The proposal to run a massive pipeline from Canada through six states to refineries on the Gulf Coast never really made much sense. The construction of the pipeline itself would devastate critical habitats, including breeding grounds for several birds such as the Canada Warbler, an Audubon priority species. Then, there was the near-inevitability that oil from the 800,000 barrels-a-day capacity pipe would spill at one point or another. Oil does not really mix well with...well, anything in the natural world. It could have leaked all over the Greater Sage-Grouse’s habitat, devastating years of work to preserve that species, or gushed over the home of Sandhill Cranes. It could have killed unknown numbers of birds while poisoning habitat.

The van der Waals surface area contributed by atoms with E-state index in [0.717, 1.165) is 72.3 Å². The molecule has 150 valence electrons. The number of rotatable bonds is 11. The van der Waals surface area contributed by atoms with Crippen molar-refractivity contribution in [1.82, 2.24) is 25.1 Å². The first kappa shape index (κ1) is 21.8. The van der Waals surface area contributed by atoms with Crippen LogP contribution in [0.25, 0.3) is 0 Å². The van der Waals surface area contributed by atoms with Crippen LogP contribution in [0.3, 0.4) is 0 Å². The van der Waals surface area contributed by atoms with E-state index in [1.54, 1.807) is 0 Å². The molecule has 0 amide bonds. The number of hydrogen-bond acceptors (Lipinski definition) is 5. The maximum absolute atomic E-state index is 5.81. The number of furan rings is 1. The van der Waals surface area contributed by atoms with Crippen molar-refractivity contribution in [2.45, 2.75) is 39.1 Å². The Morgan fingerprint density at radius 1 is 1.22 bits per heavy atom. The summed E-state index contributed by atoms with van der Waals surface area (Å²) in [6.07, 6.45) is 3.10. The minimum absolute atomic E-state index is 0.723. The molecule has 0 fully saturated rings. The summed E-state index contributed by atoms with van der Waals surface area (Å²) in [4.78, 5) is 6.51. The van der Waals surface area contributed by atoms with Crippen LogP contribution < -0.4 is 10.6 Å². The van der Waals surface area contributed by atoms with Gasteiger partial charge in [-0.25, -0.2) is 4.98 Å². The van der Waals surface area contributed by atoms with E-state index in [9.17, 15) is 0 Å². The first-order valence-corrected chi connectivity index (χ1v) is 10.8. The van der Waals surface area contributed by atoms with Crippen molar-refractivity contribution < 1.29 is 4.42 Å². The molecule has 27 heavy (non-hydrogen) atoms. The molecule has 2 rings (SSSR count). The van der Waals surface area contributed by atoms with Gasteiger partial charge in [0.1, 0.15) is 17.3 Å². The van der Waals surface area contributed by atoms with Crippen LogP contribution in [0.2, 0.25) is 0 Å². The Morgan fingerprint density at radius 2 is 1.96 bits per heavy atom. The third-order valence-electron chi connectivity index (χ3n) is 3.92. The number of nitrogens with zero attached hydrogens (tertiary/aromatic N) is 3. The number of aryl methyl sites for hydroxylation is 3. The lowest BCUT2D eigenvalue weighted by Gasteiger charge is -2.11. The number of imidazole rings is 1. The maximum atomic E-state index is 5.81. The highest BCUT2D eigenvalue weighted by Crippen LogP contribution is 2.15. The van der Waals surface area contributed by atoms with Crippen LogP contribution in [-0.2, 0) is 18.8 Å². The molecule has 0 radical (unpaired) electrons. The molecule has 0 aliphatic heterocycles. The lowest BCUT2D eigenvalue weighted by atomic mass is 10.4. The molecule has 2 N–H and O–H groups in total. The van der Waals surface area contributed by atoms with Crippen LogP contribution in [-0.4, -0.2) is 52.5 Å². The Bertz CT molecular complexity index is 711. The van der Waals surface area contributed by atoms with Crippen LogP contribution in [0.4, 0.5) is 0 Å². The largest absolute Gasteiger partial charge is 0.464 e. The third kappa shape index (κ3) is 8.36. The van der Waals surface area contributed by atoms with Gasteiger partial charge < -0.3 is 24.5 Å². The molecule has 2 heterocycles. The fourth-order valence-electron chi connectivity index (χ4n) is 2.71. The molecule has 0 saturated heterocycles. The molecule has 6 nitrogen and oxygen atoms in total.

On top of those really big immediate problems, of course, was Keystone’s broader environmental context: The pipeline proposal was a push to create more infrastructure designed to support carbon-polluting fossil fuels in a time when clear consensus says this is exactly the opposite of what we ought to be doing if we want to stop destroying the planet. Climate change is already posing an enormous threat to at least 314 bird species in North America, as well as disturbing countless of other critical ecosystems and natural processes in ways we don’t even yet understand.
So rejecting the proposal—which President Barack Obama did this morning—is pretty much common sense, but it’s also a particularly reassuring indicator of how serious Obama is taking climate change in the lead up to the COP21 climate talks in Paris in just a few weeks.
In the words of Audubon President and CEO David Yarnold: “America’s Sandhill Cranes and other wildlife that were threatened by the pipeline can’t vote, so we’re popping some corks for them today.”